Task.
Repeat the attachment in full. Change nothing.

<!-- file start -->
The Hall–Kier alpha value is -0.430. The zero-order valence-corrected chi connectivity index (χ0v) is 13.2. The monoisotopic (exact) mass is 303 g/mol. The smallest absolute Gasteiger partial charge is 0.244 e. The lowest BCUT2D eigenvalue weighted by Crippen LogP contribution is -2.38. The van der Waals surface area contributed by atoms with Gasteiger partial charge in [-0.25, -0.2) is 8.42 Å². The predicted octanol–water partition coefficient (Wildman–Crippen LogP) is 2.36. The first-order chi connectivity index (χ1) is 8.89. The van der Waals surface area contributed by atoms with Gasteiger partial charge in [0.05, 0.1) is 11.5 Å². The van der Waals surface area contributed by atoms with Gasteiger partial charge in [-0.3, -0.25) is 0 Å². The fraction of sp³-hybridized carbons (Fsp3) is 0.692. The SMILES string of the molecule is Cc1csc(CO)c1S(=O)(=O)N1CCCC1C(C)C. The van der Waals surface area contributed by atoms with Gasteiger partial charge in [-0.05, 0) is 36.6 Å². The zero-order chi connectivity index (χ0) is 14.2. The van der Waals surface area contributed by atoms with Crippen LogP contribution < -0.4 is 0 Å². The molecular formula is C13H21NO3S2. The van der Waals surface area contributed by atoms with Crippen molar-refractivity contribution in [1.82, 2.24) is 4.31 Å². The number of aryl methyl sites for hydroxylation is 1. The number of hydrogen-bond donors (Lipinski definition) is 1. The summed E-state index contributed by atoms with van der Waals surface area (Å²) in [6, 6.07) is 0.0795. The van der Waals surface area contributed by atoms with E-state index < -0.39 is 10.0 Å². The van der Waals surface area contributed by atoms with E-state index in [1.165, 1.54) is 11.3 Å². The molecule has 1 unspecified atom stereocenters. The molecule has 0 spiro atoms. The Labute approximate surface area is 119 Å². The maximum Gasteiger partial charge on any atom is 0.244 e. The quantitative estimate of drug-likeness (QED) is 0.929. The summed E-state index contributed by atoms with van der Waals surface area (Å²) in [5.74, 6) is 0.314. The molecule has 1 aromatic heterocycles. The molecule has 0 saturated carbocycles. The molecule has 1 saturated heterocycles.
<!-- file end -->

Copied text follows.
The Hall–Kier alpha value is -0.430. The zero-order valence-corrected chi connectivity index (χ0v) is 13.2. The monoisotopic (exact) mass is 303 g/mol. The smallest absolute Gasteiger partial charge is 0.244 e. The lowest BCUT2D eigenvalue weighted by Crippen LogP contribution is -2.38. The van der Waals surface area contributed by atoms with Gasteiger partial charge in [-0.25, -0.2) is 8.42 Å². The predicted octanol–water partition coefficient (Wildman–Crippen LogP) is 2.36. The first-order chi connectivity index (χ1) is 8.89. The van der Waals surface area contributed by atoms with Gasteiger partial charge in [0.05, 0.1) is 11.5 Å². The van der Waals surface area contributed by atoms with Gasteiger partial charge in [-0.3, -0.25) is 0 Å². The fraction of sp³-hybridized carbons (Fsp3) is 0.692. The SMILES string of the molecule is Cc1csc(CO)c1S(=O)(=O)N1CCCC1C(C)C. The van der Waals surface area contributed by atoms with Gasteiger partial charge in [-0.05, 0) is 36.6 Å². The zero-order chi connectivity index (χ0) is 14.2. The van der Waals surface area contributed by atoms with Crippen LogP contribution < -0.4 is 0 Å². The molecular formula is C13H21NO3S2. The van der Waals surface area contributed by atoms with Crippen molar-refractivity contribution in [1.82, 2.24) is 4.31 Å². The number of aryl methyl sites for hydroxylation is 1. The number of hydrogen-bond donors (Lipinski definition) is 1. The summed E-state index contributed by atoms with van der Waals surface area (Å²) in [6, 6.07) is 0.0795. The van der Waals surface area contributed by atoms with E-state index < -0.39 is 10.0 Å². The van der Waals surface area contributed by atoms with E-state index in [1.165, 1.54) is 11.3 Å². The molecule has 1 unspecified atom stereocenters. The molecule has 0 spiro atoms. The Labute approximate surface area is 119 Å². The maximum Gasteiger partial charge on any atom is 0.244 e. The quantitative estimate of drug-likeness (QED) is 0.929. The summed E-state index contributed by atoms with van der Waals surface area (Å²) in [5.74, 6) is 0.314. The molecule has 1 aromatic heterocycles. The molecule has 0 saturated carbocycles. The molecule has 1 saturated heterocycles.